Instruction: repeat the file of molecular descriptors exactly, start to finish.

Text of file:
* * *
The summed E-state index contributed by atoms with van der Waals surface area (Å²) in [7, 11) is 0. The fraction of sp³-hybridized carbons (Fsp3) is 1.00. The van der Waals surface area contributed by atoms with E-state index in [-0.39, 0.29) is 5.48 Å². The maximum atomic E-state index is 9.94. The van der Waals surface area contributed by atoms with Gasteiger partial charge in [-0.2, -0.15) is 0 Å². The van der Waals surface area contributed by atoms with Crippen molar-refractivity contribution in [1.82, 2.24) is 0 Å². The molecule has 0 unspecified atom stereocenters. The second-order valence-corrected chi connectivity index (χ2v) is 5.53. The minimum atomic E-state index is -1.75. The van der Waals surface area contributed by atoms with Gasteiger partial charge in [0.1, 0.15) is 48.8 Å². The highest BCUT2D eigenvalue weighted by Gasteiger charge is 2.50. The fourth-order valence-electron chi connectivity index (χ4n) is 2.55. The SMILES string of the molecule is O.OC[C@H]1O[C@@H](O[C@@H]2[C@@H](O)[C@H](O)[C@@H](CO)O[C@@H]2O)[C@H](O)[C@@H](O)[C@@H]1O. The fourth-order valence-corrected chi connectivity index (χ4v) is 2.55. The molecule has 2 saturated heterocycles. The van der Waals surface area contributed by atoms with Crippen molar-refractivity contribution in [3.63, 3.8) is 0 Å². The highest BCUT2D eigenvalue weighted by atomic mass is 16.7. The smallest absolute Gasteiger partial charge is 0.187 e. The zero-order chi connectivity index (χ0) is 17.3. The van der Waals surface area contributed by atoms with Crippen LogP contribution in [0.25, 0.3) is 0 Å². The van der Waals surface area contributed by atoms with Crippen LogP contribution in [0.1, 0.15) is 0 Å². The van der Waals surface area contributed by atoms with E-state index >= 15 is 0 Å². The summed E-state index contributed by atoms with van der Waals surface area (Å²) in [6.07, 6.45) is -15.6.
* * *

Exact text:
The summed E-state index contributed by atoms with van der Waals surface area (Å²) in [7, 11) is 0. The fraction of sp³-hybridized carbons (Fsp3) is 1.00. The van der Waals surface area contributed by atoms with E-state index in [-0.39, 0.29) is 5.48 Å². The maximum atomic E-state index is 9.94. The van der Waals surface area contributed by atoms with Gasteiger partial charge in [-0.2, -0.15) is 0 Å². The van der Waals surface area contributed by atoms with Crippen molar-refractivity contribution in [1.82, 2.24) is 0 Å². The molecule has 0 unspecified atom stereocenters. The second-order valence-corrected chi connectivity index (χ2v) is 5.53. The minimum atomic E-state index is -1.75. The van der Waals surface area contributed by atoms with Gasteiger partial charge in [0.1, 0.15) is 48.8 Å². The highest BCUT2D eigenvalue weighted by Gasteiger charge is 2.50. The fourth-order valence-electron chi connectivity index (χ4n) is 2.55. The SMILES string of the molecule is O.OC[C@H]1O[C@@H](O[C@@H]2[C@@H](O)[C@H](O)[C@@H](CO)O[C@@H]2O)[C@H](O)[C@@H](O)[C@@H]1O. The fourth-order valence-corrected chi connectivity index (χ4v) is 2.55. The molecule has 2 saturated heterocycles. The van der Waals surface area contributed by atoms with Crippen molar-refractivity contribution in [3.63, 3.8) is 0 Å². The highest BCUT2D eigenvalue weighted by atomic mass is 16.7. The smallest absolute Gasteiger partial charge is 0.187 e. The zero-order chi connectivity index (χ0) is 17.3. The van der Waals surface area contributed by atoms with Crippen LogP contribution in [0.25, 0.3) is 0 Å². The van der Waals surface area contributed by atoms with Crippen LogP contribution in [0.1, 0.15) is 0 Å². The van der Waals surface area contributed by atoms with E-state index >= 15 is 0 Å². The summed E-state index contributed by atoms with van der Waals surface area (Å²) in [6.07, 6.45) is -15.6.